As we advance at lighting speed to adapt and embrace the latest technological developments, sometimes something will appear that goes against the trend. Recently there's been an increase in sales of cameras with film.
Believe it or not, there once was a time when pictures were taken, and not seen for almost a week while you waited for the film to be developed. There was no scanning and deleting the bad or ugly ones. You were stuck with what you got. One of the best parts about waiting was when you actually went to pick up the pictures, tore open the envelope, and saw those party pictures from the week before.
At some point someone had the foresight to create a camera that provided "instant" photographs. That someone was Edwin Land, the founder of the Polaroid Corporation, who back sold his first "one-step process" camera back in 1948. It was until during the 1960's that sales really took off, and almost everyone owned a Polaroid.
Now these "self developing" print cameras are experiencing a bit of a revival with artists, club goers, event planners, and nostalgics. Much like vinyl in the music industry has seen a resurgence, film cameras are gaining popularity with the creative crowd. The still "wet" images can easily be manipulated, without the use of any digital modifications. It's old school art in its purest form, and an "instant" hit at parties and events.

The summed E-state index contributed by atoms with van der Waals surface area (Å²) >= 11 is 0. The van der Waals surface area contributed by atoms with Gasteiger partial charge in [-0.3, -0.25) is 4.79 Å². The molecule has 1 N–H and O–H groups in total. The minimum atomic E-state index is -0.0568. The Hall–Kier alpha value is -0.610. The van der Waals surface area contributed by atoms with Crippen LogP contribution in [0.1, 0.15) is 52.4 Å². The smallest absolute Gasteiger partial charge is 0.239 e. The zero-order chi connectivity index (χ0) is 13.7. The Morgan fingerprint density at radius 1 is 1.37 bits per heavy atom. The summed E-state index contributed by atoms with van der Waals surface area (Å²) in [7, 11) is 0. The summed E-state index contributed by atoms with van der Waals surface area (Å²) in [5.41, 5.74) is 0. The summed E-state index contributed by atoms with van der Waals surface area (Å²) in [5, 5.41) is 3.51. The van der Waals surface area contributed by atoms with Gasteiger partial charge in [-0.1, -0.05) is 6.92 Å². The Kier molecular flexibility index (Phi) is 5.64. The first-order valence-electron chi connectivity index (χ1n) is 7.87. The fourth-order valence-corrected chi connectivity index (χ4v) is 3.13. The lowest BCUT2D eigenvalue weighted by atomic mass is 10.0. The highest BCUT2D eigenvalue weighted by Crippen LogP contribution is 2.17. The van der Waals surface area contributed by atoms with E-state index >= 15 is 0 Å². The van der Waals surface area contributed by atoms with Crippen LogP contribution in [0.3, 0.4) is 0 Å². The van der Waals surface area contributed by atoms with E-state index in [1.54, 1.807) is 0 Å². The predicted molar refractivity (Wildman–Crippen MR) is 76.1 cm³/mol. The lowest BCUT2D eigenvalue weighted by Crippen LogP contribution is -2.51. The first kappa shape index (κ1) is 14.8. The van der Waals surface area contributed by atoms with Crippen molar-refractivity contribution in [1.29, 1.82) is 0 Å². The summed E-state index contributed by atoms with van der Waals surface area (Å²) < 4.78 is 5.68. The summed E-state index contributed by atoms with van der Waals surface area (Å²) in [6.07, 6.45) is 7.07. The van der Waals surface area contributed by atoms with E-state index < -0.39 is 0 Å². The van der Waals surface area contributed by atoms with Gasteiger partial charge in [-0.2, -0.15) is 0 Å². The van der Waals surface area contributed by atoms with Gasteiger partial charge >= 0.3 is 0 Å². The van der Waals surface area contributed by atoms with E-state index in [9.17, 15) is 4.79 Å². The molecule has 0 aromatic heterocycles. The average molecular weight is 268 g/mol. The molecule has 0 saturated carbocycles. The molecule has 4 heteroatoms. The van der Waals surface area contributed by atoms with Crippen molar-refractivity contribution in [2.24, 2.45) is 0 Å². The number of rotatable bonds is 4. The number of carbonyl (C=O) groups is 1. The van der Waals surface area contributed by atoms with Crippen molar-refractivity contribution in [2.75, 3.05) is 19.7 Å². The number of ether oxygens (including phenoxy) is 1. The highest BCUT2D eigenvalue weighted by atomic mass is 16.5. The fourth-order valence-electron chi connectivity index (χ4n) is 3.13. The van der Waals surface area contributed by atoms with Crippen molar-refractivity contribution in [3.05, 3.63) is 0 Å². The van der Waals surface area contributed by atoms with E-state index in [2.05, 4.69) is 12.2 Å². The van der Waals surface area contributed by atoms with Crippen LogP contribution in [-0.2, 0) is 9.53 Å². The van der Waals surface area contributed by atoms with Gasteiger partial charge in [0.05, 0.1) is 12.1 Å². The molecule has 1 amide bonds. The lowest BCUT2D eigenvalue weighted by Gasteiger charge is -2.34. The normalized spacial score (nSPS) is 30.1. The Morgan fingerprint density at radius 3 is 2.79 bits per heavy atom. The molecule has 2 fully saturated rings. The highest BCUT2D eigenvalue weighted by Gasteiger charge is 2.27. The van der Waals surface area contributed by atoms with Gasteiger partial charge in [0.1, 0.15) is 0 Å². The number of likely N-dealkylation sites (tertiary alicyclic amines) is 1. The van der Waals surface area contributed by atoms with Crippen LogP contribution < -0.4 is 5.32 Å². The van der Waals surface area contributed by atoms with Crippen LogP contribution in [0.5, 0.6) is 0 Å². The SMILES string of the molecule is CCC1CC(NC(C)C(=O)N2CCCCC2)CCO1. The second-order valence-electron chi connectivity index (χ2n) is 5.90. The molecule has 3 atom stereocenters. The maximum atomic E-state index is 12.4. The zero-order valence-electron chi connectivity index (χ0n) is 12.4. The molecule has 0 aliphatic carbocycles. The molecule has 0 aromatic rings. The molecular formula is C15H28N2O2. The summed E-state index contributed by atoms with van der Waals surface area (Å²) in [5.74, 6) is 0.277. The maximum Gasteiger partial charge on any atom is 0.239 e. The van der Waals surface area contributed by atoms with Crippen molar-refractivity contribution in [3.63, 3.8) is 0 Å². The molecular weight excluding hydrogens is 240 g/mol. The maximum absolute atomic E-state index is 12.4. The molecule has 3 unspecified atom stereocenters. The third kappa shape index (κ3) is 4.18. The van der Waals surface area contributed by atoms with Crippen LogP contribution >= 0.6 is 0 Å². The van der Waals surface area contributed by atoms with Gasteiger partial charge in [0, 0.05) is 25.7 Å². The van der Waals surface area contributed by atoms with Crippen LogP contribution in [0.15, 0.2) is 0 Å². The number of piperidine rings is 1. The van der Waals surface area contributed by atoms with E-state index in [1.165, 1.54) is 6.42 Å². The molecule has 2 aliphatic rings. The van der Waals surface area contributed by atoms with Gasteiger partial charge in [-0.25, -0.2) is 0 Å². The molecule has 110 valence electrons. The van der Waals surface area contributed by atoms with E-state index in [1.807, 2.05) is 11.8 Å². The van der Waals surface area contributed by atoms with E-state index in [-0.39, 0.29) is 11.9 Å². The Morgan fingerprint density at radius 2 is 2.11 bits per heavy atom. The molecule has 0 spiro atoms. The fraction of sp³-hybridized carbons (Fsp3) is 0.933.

Despite the news today that Kodak, one of the pioneers in the camera industry filed for Chapter 11 bankruptcy protection, Fuji has been quick to recognize the trend and has introduced three different models into the market for 2012.
The Instax 210 was introduced in Canada in 2009, with the 7s being introduced in 2010 and the Mini 50s being introduced in 2011. "Instax cameras and film popularity is in high demand in Canada. Units have increased +147% combined for cameras and film vs. 2010," states Melinda Libertore Product Manager Consumer Media with FUJIFILM Canada Inc.
Instax 210 - auto adjust flash, high-resolution retracting lens, and a large viewfinder makes taking shots a cinch.
Instax Mini 7S and Instax Mini 50S - easily portable, compact size with credit card size images.
The Instax 210 was introduced in Canada in 2009, with the 7s being introduced in 2010 and the Mini 50s being introduced in 2011.
While these may not be suitable for everyday use in the digital age, there's still the option to scan and send electronically if you so choose. The one drawback that came to mind immediately had more to do with the lithium battery requirements, which tend to be more expensive and non-rechargeable. Other than that, snap away!
More info can be found on the Fuji Film website.